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Liberty Life: Chris Oosthuisen

It’s a savvy manager who sets up a Liberty Life Agency and posts record sales the first year

Juliet Pitman



Chris Oosthuisen of Liberty Life

Chris Oosthuisen is no stranger to taking on a challenge. The professional rugby player turned insurance salesman holds three business degrees, the latest of which is an MCom, where his thesis focused on the gap between what managers see as motivational and what salespeople really find motivational. He also single-handedly opened up Liberty Life’s first agency in Bloemfontein in January 2005 – just over a year later, in March 2006, he was awarded the insurance giant’s prestigious Gold Branch Manager of the Year award.

Achieving sales targets in such a short space of time after start-up requires loads of energy, hard-nosed business savvy and, most of all, a great sales team. The latter is something Oosthuisen knows a thing or two about – he followed a simple yet highly effective four-point strategy in handpicking the individuals who make up his winning team: recruit the right people; develop them; motivate them; and retain them. The first point is the most vital, according to Oosthuisen. Gathering the right people for the team is the first step to creating sales superstars. Training a salesperson takes time, energy and money – things you don’t want to waste on the wrong people. “I look for people who have entrepreneurial spirit, an internal locus of control, people who are enthusiastic and driven,” says Oosthuisen. He also looks for people who can handle rejection – “you have to develop a thick skin in sales.” From a developmental point of view, his approach is two-pronged. He ensures his team are technically well-versed in the products they sell and he focuses on the softer side of personal development. “Development of the person and development of product knowledge are like two legs – it doesn’t matter how fast one can run if the other can’t keep up,” he says.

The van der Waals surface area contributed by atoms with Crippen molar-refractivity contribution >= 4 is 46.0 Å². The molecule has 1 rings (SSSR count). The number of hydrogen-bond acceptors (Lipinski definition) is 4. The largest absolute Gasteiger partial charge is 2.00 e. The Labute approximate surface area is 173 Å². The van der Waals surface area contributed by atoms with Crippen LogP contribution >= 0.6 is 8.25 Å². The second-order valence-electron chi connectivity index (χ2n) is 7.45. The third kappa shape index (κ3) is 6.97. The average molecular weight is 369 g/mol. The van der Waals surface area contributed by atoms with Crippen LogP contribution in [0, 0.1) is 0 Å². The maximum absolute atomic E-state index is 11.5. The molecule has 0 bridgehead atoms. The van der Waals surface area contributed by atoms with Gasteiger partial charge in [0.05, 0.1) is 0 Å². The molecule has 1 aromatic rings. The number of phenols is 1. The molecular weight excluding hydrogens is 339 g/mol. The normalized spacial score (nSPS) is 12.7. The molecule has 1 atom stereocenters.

Motivation is also high on his priorities list. Oosthuisen is looking to create what he calls “discretionary effort“ in his team; that little bit extra that people put in at their own discretion, when they are not asked to. “When people do this, they surpass ordinary standards and start achieving peak performance,” he says. He tries to get to know each team member personally in order to understand what drives them to succeed, so he knows where to focus his motivation. Finally, retaining staff means get-ting rid of “bad apples“ and creating positive experiences for those who remain. “I try to catch my staff doing something right instead of something wrong. And I try to give back to my team and their families to show them I appreciate their efforts,” he says. In the business that he’s built, Oosthuisen is a great believer in the importance of a company culture. “Building a team culture is so important,” he says. “It comes from the manager, from the top down, so I see the laying down of that culture as a very important part of my job.” Part of the culture he tries to instil is one of mutual support. “Sales is a tough job and you need the rest of the people in the office to lift you if you have a bad day,” he explains. “That’s also why you need to have the right people in your team who buy into the culture and who offer support and motivation to their colleagues.”